chessbase india logo
Hindi News

 

 

Saint Louis Rapid day three: Aronian leads as we enter blitz

by Venkatachalam Saravanan - 17 August 2017

The Saint Louis leg of the Grand Chess Tour consists of nine rounds of rapid chess and eighteen rounds of blitz. On the third day of rapid where rounds 7, 8 and 9 were played Levon Aronian emerged as the sole leader with 6.0/9. He was followed by Nakamura and Caruana on 5.5/9. In our day three report from United States IM V. Saravanan takes us through the most interesting moments of the games and also brings to you a perfectly captured video of Kasparov's dejected expression after blundering big time against David Navara.

What is it that makes us cling to our past, those days of bygone glory even though we know from our hearts that ‘Old order changeth, yielding place to new?’ Is it our desire to live in those days when the world was sunny, our soul was young, and our favourites were not just liked but idolized? And what makes us cringe deep inside when those heroes appear once again on the stage only to be relegated to pale shadows in presence of brutal reality and destiny?

 Garry, Garry our hearts bleed for Thee | Photo: Spectrum Studios

Magnus Carlsen perhaps captured the mood of the day with a tweet of condolence and support for Garry Kasparov:

You read the tweet, and you feel sad for Garry, who had a victory slip through his fingers, and then warmth for Magnus Carlsen, for concern shown to his former teacher and the player whose shoes he seem to be determined to fill. Then you looked at the game, where Garry Kasparov played such energetic and admirable chess from the word go:

 

Kasparov - Navara, position after 8...h5:

 

Ever the champion, Garry uncorked 9.f5!? here, answering 9...exf5 with 10.g5 going for a complete assault with a pawn sacrifice. Then you realise that the words he uttered the previous day were indeed serious: “As promised I played more aggressively. I wanted big fight(s). I said I would entertain everybody. I am going to have fun!” Fun it definitely was, going to the extent of even compromising his pawn strcuture in front of the king:

 

Kasparov - Navara, position after 17.bxc3:

 

Unbelievable to observe the force with which Kasparov conducts the game, throwing caution to the winds and aiming for a complete fight! Building his position carefully and energetically, he reached a point where White’s advantage seemed overwhelming:

 

Kasparov - Navara, position after 33...Ke8:

 

34.Nd3?? [Garry suffers from time pressure, missing a certain win which he painstakingly built up all through the game] 34.e6 and it is even difficult to suggest a move for Black. And then came the final piece of misery:

 

Kasparov - Navara, position after 48...Ke7:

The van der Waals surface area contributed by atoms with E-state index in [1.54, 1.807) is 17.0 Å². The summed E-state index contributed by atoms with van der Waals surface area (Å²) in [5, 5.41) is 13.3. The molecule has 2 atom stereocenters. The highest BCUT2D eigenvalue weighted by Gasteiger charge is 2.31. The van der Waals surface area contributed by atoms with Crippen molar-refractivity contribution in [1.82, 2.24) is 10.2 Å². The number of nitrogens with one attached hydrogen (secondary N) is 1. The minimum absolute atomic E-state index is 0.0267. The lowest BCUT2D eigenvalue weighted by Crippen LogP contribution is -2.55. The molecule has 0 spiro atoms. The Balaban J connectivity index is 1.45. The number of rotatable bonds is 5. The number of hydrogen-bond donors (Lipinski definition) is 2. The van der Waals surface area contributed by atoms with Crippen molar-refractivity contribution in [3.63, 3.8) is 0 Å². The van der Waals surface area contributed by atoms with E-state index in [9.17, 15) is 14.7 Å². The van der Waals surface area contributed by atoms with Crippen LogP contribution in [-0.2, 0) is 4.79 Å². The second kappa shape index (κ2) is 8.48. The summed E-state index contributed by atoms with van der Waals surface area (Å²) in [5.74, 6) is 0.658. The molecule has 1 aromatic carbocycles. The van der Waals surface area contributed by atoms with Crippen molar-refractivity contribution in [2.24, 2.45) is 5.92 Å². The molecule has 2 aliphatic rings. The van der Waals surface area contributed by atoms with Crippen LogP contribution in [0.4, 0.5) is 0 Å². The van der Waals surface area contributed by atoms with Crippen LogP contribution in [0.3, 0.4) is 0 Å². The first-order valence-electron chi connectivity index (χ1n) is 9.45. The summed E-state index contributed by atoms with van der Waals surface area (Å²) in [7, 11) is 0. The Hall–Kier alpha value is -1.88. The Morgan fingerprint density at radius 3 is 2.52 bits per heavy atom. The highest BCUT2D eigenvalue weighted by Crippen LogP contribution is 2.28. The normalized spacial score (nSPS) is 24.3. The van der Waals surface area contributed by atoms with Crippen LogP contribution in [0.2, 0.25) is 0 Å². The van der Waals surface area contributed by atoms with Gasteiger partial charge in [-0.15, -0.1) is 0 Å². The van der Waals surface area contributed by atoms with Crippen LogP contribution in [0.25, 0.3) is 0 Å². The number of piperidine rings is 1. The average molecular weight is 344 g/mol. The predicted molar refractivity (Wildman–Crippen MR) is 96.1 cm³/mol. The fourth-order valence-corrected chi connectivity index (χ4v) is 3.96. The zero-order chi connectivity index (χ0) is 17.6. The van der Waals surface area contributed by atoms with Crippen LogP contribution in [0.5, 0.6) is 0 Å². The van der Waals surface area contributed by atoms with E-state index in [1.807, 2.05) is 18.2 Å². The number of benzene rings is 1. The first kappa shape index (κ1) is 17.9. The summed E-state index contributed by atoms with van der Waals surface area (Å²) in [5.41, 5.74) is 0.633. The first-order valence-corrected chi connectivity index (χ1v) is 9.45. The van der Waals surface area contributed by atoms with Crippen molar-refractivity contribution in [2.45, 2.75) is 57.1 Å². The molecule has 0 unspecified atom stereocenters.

In a drawn position, believing for the win which didn’t exist anymore, Kasparov blundered: 49.Nc6?? Qxc6! 50.Qxc6 (50.Kxc6 is met with 50...Rc1+) 50...Rd6 and Kasparov resigned. 49.Qc5 could have ended in a draw for him.

[Event "Saint Louis Rapid 2017"]
[Site "Saint Louis"]
[Date "2017.08.16"]
[Round "7"]
[White "Kasparov, Garry"]
[Black "Navara, David"]
[Result "0-1"]
[ECO "B12"]
[WhiteElo "2812"]
[BlackElo "2737"]
[Annotator "ChessBase"]
[PlyCount "100"]
[EventDate "2017.??.??"]
[EventType "tourn"]
[EventCountry "USA"]
[SourceTitle "playchess.com"]
[Source "ChessBase"]
[SourceQuality "1"]
1. e4 c6 2. d4 d5 3. e5 Bf5 4. Nc3 e6 5. g4 Bg6 6. Nge2 c5 7. Be3 Ne7 8. f4 h5
{[#]} 9. f5 $5 exf5 10. g5 {Kasparov plays energetically here, going for a
complete assault with a pawn sacrifice} Nbc6 11. Nf4 a6 12. Bg2 cxd4 13. Bxd4
Nxd4 14. Qxd4 Nc6 15. Qf2 Bb4 16. O-O-O Bxc3 17. bxc3 {Unbelievable to observe
the force with which Kasparov conducts the game, throwing caution to the winds
and aiming for a complete fight!} Qa5 18. Rxd5 Qxc3 19. Qc5 Qxc5 20. Rxc5 O-O
21. Bxc6 bxc6 22. Rd1 Rab8 23. c4 Rfd8 24. Rd6 Kf8 25. Rcxc6 Rdc8 26. Kc2 h4
27. Rxc8+ Rxc8 28. Kc3 a5 29. Ra6 Rb8 30. Rxa5 Rb1 31. c5 Re1 32. Ra8+ Ke7 33.
Ra7+ Ke8 34. Nd3 $4 {Garry suffers from time pressure, missing a certain win
which he painstakingly built up all through the game} (34. e6 {and White is
completely winning here - difficult even to suggest moves for Black}) 34... Re3
35. Kd2 Rh3 36. c6 Rxh2+ 37. Ke3 Rc2 38. e6 h3 39. Nb4 f4+ 40. Kd4 h2 41. Ra8+
Ke7 42. Rh8 Rd2+ 43. Kc5 Be4 44. c7 Bb7 45. Kb6 Bc8 46. Rxc8 h1=Q 47. Re8+ Kxe8
48. c8=Q+ Ke7 49. Nc6+ $4 (49. Qc5+ Kxe6 50. Qc8+ Rd7 (50... Ke5 51. Qc3+) 51.
Qe8+ Re7 52. Qc8+ {with a draw}) 49... Qxc6+ 50. Qxc6 Rd6 0-1

Then you watch this video, about that particular point of the game when Kasparov blundered. One of those videos you start watching for the sake of entertainment, and then it transcends to feeling of sadness for Kasparov, as it registers his shock at realising the blunder. And then finally when he sadly smiles at his cruel fate in spite of so much bravery, your heart reaches out for him

Our friend Lennart Ootes came up with the camera captures of those cruel moments too: 

 David Navara - defending stoically and tricking Garry Kasparov| Photo: Austin Fuller

The other world champion, Viswanathan Anand too, had a rough day at the office. “Desire alone is not enough to win games over the chess board, unless you have the position on the board”, were the immortal words of Bronstein about chess. Creation of winning chances do not succeed unless there is basic soundness in one’s own position. When the created pseudo-activity doesn’t stem out of conducive factors, that is when you invariably get exposed to the opponent’s tactical onslaughts.

 

This was painfully apparent in Anand’s loss to Karjakin in the final round of the Rapid section. Having achieved near equality after 30 moves, Anand went for an unusual misadventure in the next 3 moves, and was completely lost when White started his probing on the kingside: